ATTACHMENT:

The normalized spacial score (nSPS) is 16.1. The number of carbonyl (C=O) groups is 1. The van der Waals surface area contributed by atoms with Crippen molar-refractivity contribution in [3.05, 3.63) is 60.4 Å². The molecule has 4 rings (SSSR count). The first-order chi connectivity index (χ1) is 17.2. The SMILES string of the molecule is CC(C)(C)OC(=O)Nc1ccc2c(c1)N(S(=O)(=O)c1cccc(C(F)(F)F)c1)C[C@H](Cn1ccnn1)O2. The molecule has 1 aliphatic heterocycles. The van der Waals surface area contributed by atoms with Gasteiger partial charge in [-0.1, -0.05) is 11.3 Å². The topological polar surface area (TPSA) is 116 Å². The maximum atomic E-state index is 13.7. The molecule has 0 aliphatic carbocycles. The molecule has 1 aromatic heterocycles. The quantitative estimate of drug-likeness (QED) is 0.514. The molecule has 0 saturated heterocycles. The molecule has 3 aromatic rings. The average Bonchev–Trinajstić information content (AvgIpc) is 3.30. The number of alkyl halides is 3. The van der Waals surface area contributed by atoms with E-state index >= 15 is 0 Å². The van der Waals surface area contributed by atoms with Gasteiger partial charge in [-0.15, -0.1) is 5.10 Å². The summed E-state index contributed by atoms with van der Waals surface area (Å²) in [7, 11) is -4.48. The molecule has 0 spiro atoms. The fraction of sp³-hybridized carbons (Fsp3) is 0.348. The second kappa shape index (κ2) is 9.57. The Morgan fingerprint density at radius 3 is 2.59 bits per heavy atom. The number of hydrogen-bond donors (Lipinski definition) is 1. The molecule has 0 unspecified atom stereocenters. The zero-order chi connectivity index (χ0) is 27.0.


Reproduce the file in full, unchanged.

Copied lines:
The normalized spacial score (nSPS) is 16.1. The number of carbonyl (C=O) groups is 1. The van der Waals surface area contributed by atoms with Crippen molar-refractivity contribution in [3.05, 3.63) is 60.4 Å². The molecule has 4 rings (SSSR count). The first-order chi connectivity index (χ1) is 17.2. The SMILES string of the molecule is CC(C)(C)OC(=O)Nc1ccc2c(c1)N(S(=O)(=O)c1cccc(C(F)(F)F)c1)C[C@H](Cn1ccnn1)O2. The molecule has 1 aliphatic heterocycles. The van der Waals surface area contributed by atoms with Gasteiger partial charge in [-0.1, -0.05) is 11.3 Å². The topological polar surface area (TPSA) is 116 Å². The maximum atomic E-state index is 13.7. The molecule has 0 aliphatic carbocycles. The molecule has 1 aromatic heterocycles. The quantitative estimate of drug-likeness (QED) is 0.514. The molecule has 0 saturated heterocycles. The molecule has 3 aromatic rings. The average Bonchev–Trinajstić information content (AvgIpc) is 3.30. The number of alkyl halides is 3. The van der Waals surface area contributed by atoms with E-state index >= 15 is 0 Å². The van der Waals surface area contributed by atoms with Gasteiger partial charge in [-0.15, -0.1) is 5.10 Å². The summed E-state index contributed by atoms with van der Waals surface area (Å²) in [7, 11) is -4.48. The molecule has 0 spiro atoms. The fraction of sp³-hybridized carbons (Fsp3) is 0.348. The second kappa shape index (κ2) is 9.57. The Morgan fingerprint density at radius 3 is 2.59 bits per heavy atom. The number of hydrogen-bond donors (Lipinski definition) is 1. The molecule has 0 unspecified atom stereocenters. The zero-order chi connectivity index (χ0) is 27.0.